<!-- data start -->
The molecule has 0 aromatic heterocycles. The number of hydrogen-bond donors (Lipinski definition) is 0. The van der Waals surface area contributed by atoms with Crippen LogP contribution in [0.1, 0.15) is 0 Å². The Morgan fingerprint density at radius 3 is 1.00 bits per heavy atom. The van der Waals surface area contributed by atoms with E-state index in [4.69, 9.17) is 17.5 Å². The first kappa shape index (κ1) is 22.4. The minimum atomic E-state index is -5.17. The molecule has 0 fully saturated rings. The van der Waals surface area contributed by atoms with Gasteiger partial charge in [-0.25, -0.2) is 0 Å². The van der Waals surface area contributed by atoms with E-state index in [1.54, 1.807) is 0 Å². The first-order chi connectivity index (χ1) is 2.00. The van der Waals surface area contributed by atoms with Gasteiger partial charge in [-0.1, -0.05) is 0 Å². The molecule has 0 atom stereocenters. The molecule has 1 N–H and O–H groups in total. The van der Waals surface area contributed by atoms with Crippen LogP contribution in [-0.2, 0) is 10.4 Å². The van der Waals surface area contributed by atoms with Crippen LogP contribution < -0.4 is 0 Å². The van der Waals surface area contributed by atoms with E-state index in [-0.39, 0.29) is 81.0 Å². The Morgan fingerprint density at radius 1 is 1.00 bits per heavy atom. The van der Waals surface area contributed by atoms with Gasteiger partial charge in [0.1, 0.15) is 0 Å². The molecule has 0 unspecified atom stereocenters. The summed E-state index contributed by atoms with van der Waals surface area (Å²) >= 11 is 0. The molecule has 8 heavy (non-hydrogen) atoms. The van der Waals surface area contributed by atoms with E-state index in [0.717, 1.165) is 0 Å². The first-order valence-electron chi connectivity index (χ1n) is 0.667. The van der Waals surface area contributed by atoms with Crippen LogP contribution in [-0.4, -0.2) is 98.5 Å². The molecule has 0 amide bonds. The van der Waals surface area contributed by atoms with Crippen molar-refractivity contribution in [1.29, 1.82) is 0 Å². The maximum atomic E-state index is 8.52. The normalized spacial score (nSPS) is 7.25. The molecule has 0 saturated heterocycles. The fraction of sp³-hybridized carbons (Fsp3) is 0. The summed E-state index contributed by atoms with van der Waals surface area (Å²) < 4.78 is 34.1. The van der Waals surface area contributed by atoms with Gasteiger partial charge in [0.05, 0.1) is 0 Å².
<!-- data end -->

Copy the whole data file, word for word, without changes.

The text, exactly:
The molecule has 0 aromatic heterocycles. The number of hydrogen-bond donors (Lipinski definition) is 0. The van der Waals surface area contributed by atoms with Crippen LogP contribution in [0.1, 0.15) is 0 Å². The Morgan fingerprint density at radius 3 is 1.00 bits per heavy atom. The van der Waals surface area contributed by atoms with E-state index in [4.69, 9.17) is 17.5 Å². The first kappa shape index (κ1) is 22.4. The minimum atomic E-state index is -5.17. The molecule has 0 fully saturated rings. The van der Waals surface area contributed by atoms with Gasteiger partial charge in [-0.25, -0.2) is 0 Å². The van der Waals surface area contributed by atoms with E-state index in [1.54, 1.807) is 0 Å². The first-order chi connectivity index (χ1) is 2.00. The van der Waals surface area contributed by atoms with Gasteiger partial charge in [-0.1, -0.05) is 0 Å². The molecule has 0 atom stereocenters. The molecule has 1 N–H and O–H groups in total. The van der Waals surface area contributed by atoms with Crippen LogP contribution in [-0.2, 0) is 10.4 Å². The van der Waals surface area contributed by atoms with Crippen LogP contribution < -0.4 is 0 Å². The van der Waals surface area contributed by atoms with E-state index in [-0.39, 0.29) is 81.0 Å². The Morgan fingerprint density at radius 1 is 1.00 bits per heavy atom. The van der Waals surface area contributed by atoms with Gasteiger partial charge in [0.1, 0.15) is 0 Å². The molecule has 0 unspecified atom stereocenters. The summed E-state index contributed by atoms with van der Waals surface area (Å²) >= 11 is 0. The molecule has 8 heavy (non-hydrogen) atoms. The van der Waals surface area contributed by atoms with E-state index in [0.717, 1.165) is 0 Å². The first-order valence-electron chi connectivity index (χ1n) is 0.667. The van der Waals surface area contributed by atoms with Crippen LogP contribution in [-0.4, -0.2) is 98.5 Å². The molecule has 0 amide bonds. The van der Waals surface area contributed by atoms with Crippen molar-refractivity contribution in [1.29, 1.82) is 0 Å². The maximum atomic E-state index is 8.52. The normalized spacial score (nSPS) is 7.25. The molecule has 0 saturated heterocycles. The fraction of sp³-hybridized carbons (Fsp3) is 0. The summed E-state index contributed by atoms with van der Waals surface area (Å²) < 4.78 is 34.1. The van der Waals surface area contributed by atoms with Gasteiger partial charge in [0.05, 0.1) is 0 Å².